The in-house chip development programs of leading Chinese smartphone makers has been under spotlight. On May 31st, Huawei-spinoff smartphone brand Honor set up a wholly-owned subsidiary Shanghai Honor Smart Technology Development Co. (temporary translation), fueling speculation if Honor will strengthen its in-house chip design deployment. In the aftermath of Oppo's recent disbandment of its in-house chip design team, there has been speculation if Honor will establish a chip design subsidiary and absorb talents from Oppo's disbanded IC design team.
According to data on QCC, a China-based online database, the business scope of Honor's newly established subsidiary includes IC design, IC design service and AI algorithm and software development. However, in response to Chinese media speculations, Honor stated that its newly established Shanghai subsidiary serves as a research center, and counts among one of Honor's five research centers in China. The newly set research center focuses on graph algorithm development, telecommunication, photography and other software.
Honor's official response echoes what Honor CEO George Zhao mentioned in a previous press conference regarding the company's chip strategy. Zhao previously stated that Honor would not be fixated on whether or not a chip is in-house, and the company will make a move when the times comes. Honor will choose to self-develop or procure chips depending on product specifications, whether it pertains to an ISP chip or a RF chip, according to the Honor CEO.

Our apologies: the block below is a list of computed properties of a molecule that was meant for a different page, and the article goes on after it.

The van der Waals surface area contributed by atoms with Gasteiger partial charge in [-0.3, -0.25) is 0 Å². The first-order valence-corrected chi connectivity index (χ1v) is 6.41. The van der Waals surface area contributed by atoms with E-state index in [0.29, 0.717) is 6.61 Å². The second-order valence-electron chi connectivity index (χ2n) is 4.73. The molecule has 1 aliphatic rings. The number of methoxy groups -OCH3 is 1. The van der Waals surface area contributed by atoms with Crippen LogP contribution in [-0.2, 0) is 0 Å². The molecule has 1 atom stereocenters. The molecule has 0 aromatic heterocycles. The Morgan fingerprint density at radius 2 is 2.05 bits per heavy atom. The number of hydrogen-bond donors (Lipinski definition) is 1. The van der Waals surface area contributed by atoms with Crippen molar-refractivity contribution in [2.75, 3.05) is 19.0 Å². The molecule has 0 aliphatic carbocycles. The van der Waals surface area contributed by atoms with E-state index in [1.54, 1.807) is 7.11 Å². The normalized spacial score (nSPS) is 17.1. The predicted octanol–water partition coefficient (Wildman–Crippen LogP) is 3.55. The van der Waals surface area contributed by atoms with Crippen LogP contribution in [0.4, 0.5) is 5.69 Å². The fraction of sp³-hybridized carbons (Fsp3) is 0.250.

Zhao previously emphasized that it would take at least 1 to 1.5 years of lead time to develop in-house ICs, and it would need to plan two years ahead to self-develop SoC. In light of this, Zhao emphasized that Honor's product philosophy is very pragmatic. When the company cannot find a solution within the industry, it will develop in-house solutions. If Honor cannot solve it on its own, they will collaborate with the supply chain to innovate together.
Based on this observation, although the aforementioned wholly-owned subsidiary in Shanghai is officially described as a research center, it does not rule out the possibility that its R&D efforts may transition to in-house chip design capability when it fits Honor's product design needs.